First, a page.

In this week’s video, I’m going to be revealing all of the advanced rhyming techniques that Cal Scuby uses in his song ‘Cigarette Break’. If you apply these techniques correctly you can take your Rhyming Skills to new heights which will make your raps sound so much more pleasing and catchy to the listener!
This is Part 2 of my How To Rap Like Cal Scruby series. In part one I broke down his rap flow which you can check out here.
I also reproduced the instrumental and put my own twist to it. If you like this instrumental, it’s called “Bounty Hunter” and is available on my beat store.
Also be sure to check out the official version of this song on Cal Scruby’s Youtube page, and be sure to show him some love by dropping him a comment!
And also during this lesson,I refer to an article I wrote called “Rhyming Words Like A Boss” which goes in deep about different types of rhymes you can write.
Shifting End Rhymes
Cal has an interesting rhyme scheme pattern where he rhymes on the 3rd beat for one bar and then the 4th beat for the following bar. While this serves as his main rhyme scheme for the hook it’s certainly not the only rhyming that he’s doing.
Cal also uses a lot of “uh” sounds throughout the hook which makes it sound more catchy.
Cal fills in the 1st bar of the hook with 3 “i” sounds and also uses “i” sounds between the 1st and 2nd beats throughout the hook.
He also uses a few sneaky one-off internal rhymes such as…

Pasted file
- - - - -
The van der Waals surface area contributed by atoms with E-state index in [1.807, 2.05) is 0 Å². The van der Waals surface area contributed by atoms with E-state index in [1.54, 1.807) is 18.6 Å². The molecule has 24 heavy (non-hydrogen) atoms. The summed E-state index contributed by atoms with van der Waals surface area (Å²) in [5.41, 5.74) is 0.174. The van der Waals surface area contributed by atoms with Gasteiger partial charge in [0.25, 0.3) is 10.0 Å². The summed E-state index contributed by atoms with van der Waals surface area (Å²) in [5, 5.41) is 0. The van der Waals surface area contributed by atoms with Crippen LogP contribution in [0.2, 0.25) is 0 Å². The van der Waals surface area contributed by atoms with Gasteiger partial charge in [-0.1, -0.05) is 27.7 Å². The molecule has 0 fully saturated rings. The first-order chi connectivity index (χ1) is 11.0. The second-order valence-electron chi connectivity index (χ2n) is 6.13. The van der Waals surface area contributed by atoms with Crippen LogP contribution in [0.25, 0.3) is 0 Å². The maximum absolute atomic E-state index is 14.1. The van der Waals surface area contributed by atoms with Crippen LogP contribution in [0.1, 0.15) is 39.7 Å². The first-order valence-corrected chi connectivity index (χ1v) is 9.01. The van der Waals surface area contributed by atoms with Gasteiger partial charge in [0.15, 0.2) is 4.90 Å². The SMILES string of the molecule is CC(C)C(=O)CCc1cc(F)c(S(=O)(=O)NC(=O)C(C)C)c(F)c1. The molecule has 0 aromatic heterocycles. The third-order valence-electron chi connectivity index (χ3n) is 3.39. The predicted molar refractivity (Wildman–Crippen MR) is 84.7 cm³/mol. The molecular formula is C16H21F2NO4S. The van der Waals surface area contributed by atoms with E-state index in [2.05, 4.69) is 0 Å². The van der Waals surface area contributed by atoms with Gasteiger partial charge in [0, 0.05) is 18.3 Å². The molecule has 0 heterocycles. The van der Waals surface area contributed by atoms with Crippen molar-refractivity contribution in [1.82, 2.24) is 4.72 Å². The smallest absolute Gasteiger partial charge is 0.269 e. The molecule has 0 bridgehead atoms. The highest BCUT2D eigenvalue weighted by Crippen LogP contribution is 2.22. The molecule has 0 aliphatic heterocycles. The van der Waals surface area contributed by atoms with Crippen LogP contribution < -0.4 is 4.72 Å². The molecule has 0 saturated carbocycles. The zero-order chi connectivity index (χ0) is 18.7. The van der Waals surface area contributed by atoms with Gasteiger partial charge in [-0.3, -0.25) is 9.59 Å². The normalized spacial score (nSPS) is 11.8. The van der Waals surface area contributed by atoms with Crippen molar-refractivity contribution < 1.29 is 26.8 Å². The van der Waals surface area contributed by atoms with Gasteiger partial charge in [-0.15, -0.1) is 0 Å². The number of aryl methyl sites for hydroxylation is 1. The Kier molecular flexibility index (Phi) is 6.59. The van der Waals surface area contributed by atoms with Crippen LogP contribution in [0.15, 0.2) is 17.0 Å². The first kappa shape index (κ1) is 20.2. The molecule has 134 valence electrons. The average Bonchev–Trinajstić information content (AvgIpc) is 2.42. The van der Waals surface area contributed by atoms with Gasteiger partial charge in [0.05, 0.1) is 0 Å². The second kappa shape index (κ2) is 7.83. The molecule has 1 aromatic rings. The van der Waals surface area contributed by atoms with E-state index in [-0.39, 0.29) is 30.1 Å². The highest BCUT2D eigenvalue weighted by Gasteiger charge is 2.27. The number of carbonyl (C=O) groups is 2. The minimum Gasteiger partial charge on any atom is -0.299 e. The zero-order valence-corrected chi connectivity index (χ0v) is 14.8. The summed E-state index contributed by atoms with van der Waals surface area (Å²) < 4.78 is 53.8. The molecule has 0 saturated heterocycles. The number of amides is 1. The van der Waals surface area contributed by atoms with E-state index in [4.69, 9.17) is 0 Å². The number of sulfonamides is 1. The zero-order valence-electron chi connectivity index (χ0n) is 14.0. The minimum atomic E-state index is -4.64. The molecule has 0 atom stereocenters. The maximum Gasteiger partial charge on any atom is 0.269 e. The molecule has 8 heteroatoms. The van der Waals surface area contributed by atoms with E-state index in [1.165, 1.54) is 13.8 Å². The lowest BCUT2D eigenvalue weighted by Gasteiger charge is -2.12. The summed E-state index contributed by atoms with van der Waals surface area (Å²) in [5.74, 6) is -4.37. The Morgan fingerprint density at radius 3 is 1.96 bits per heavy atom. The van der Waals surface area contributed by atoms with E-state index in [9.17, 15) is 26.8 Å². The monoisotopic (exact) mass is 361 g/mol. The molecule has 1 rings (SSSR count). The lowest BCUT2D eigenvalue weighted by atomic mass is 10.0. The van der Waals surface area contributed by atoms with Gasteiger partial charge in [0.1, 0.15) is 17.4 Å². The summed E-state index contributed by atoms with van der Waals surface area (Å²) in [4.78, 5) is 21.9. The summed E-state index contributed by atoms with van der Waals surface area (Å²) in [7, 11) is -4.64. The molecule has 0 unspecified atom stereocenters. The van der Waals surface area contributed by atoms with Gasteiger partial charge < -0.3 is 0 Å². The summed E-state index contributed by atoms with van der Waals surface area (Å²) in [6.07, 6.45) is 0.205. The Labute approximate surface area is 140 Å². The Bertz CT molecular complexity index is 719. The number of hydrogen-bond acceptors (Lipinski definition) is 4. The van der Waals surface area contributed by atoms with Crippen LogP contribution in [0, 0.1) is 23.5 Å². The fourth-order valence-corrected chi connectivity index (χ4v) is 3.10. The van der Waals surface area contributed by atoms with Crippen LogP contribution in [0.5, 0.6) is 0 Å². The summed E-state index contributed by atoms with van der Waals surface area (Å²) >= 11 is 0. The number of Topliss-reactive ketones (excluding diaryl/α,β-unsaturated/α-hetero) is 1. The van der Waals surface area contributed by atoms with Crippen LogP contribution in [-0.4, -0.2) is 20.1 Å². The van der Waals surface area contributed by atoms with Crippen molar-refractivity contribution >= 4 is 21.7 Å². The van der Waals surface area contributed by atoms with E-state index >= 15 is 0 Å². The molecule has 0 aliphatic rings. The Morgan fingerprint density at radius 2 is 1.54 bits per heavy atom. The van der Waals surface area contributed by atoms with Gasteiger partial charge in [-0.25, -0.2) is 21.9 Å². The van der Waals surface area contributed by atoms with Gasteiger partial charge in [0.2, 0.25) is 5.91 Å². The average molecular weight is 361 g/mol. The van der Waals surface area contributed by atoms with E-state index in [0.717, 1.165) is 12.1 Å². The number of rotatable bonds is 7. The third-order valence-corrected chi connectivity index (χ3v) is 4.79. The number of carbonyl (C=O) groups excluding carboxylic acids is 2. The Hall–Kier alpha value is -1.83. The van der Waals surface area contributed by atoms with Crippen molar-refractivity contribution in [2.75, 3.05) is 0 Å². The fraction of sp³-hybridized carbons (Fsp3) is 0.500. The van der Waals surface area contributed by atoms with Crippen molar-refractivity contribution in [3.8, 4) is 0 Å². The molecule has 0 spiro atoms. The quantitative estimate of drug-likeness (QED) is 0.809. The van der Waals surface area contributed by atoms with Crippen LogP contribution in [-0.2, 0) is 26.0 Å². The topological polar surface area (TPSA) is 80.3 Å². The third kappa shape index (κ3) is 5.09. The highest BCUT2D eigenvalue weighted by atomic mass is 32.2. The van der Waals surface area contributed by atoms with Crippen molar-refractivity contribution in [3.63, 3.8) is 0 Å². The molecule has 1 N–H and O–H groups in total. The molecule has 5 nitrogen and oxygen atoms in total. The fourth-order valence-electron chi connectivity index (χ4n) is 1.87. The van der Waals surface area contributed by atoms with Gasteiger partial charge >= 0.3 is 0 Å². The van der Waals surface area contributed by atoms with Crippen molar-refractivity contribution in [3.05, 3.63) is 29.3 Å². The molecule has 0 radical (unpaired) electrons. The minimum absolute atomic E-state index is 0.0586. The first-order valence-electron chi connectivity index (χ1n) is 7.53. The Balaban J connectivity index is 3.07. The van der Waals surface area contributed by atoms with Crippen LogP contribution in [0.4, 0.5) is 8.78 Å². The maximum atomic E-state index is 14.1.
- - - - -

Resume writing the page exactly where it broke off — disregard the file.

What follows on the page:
- “Intro” and “Outro” on bar 2
- “Two” and “to’ on bar 4
- And the “ut” sound of “Nothing” and “but” on the 5th beat.
Cal is also rhyming a lot by using just a single sound from many words. These are called Slant Rhymes. And there are different names for different types of Slant Rhymes such as alliteration, para rhymes, half-rhymes, consonance, and assonance. If you wish to learn more about them check out my article called Rhyming Words Like A Boss https://colemizestudios.com/rhyming-words-like-a-boss/
There are many Slant Rhymes using “S” sounds being used in the hook. These “S” sounds are also produced by words that don’t have an “S” in them such as “Ex” on bar 3 and “Cigarette” on bar 8.
There’s even more “S” sounds being used than I notated but I only highlighted the ones that have a significant stress which really pops out at you.
This is a very effective and subtle way to rhyme. As you can see, rhyming whole words or multi-syllables isn’t the only way we rhyme. We can also use Slant Rhymes by just using a single sound across many various types of words.
As you can see there’s a lot more rhyming going on during the hook than you may have realized which really makes it pleasant to listen to! And this certainly rings true for the verses as well.
1. Number of Syllables: When you have a rhyme scheme going you don’t always have to keep rhyming with the same exact amount of syllables in order for your rhyme to still sound good.
2. Placement of Rhymes: You don’t always have to place your rhymes on the same beat in order for them to sound good. Play around with placing your rhymes one beat apart from each other.
3. Breaking Rhyme Schemes: If you want to break a rhyme scheme, try doing it on the 3rd beat of a quarter (4-bar section). Also consider creating an internal rhyme after breaking it to give the listener some more ear candy.
4. Diversify Your Rhymes: Use different types of Rhymes In addition to creating End Rhyme schemes around your 3rd or 4th beat, also use Internal Rhymes and Slant Rhymes to take your rhyming to another level!